Special Session underway in Nashville, what it means to East Tennessee lawmakers

On Wednesday a special session started in Nashville, addressing COVID-19 legislation and mandates.
Published: Oct. 27, 2021 at 11:30 PM EDT
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KNOXVILLE, Tenn. (WVLT) - An extraordinary session in Nashville focused on COVID-19 mandates across Tennessee started on Wednesday.

”There are so many different things that can be addressed and we’ll have to work those through the committee system tomorrow,” said District 14 State Representative Jason Zachary.

Zachary was one of the proponents of calling this special session. Hoping to address what he sees as governmental and judicial overreach across Tennessee, but especially in his home district.

“But we also have to be diligent in preserving our freedoms and liberties and, right now those are under attack,” said Zachary.

Of the 78 bills, the Republican lawmaker has penned three of them.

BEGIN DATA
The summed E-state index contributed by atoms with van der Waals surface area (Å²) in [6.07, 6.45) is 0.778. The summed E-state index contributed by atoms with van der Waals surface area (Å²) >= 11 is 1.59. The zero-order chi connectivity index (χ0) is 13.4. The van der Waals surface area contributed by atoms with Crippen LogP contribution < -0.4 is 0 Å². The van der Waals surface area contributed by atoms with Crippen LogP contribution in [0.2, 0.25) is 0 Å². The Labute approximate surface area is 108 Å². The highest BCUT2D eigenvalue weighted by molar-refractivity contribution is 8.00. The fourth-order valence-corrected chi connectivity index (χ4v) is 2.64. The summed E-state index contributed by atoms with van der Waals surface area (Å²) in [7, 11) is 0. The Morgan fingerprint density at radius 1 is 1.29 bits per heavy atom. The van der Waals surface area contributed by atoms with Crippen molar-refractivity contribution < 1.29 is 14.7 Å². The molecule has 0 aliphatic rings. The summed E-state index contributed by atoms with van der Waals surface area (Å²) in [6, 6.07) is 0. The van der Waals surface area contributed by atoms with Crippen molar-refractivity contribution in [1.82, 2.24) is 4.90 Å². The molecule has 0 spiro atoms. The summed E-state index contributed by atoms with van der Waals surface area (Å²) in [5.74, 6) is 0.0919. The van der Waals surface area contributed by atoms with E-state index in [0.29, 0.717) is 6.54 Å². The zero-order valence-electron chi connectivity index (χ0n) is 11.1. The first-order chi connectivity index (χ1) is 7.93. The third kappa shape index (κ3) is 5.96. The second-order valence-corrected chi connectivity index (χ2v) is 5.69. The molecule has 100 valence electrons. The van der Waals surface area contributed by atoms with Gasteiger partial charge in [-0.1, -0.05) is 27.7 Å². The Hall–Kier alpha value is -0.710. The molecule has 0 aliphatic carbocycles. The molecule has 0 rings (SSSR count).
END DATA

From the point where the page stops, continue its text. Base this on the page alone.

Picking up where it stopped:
Of those three, one has to deal with not requiring vaccine passports, or proof of vaccination, and restricting the ability to mandate masks in schools.

Across the aisle, many Tennessee Democrats see this session as a waste of time.

”Do I think it’s a productive conversation? Absolutely not,” said District 15 State Representative Sam McKenzie.

McKenzie feels this legislation to be debated over the next several days will be passed, however, he argues its validity in the courts.

”I think the law is clear, whether you’re a conservative, liberal, or in the middle, the law is pretty clear on these things. So, yea, I think were going to pass some things, but I don’t think they’re going to hold water,” said McKenzie from the State Capitol steps.

For McKenzie, there’s hope that things stay on track, but the law-maker who hasn’t had skin in the game for more than a year, isn’t naïve to how special sessions can balloon out of control.

”When these things open up, I kind of think there can be a lot of ancillary pieces of legislation that can come up. I hope we stick to why we’re going to be here,” said McKenzie.

But for the other side of the aisle, this is all straight forward. It’s about protecting rights of Tennesseans that they said are under attack.

“We’ve got a mess. We’re 19 months into this, we know what we’re dealing with, were not taking COVID lightly and saying it isn’t anything serious to deal because it is,” said Zachary.

This is only the third time in history the General Assembly has met for an Extra Ordinary Session not called by the Governor.

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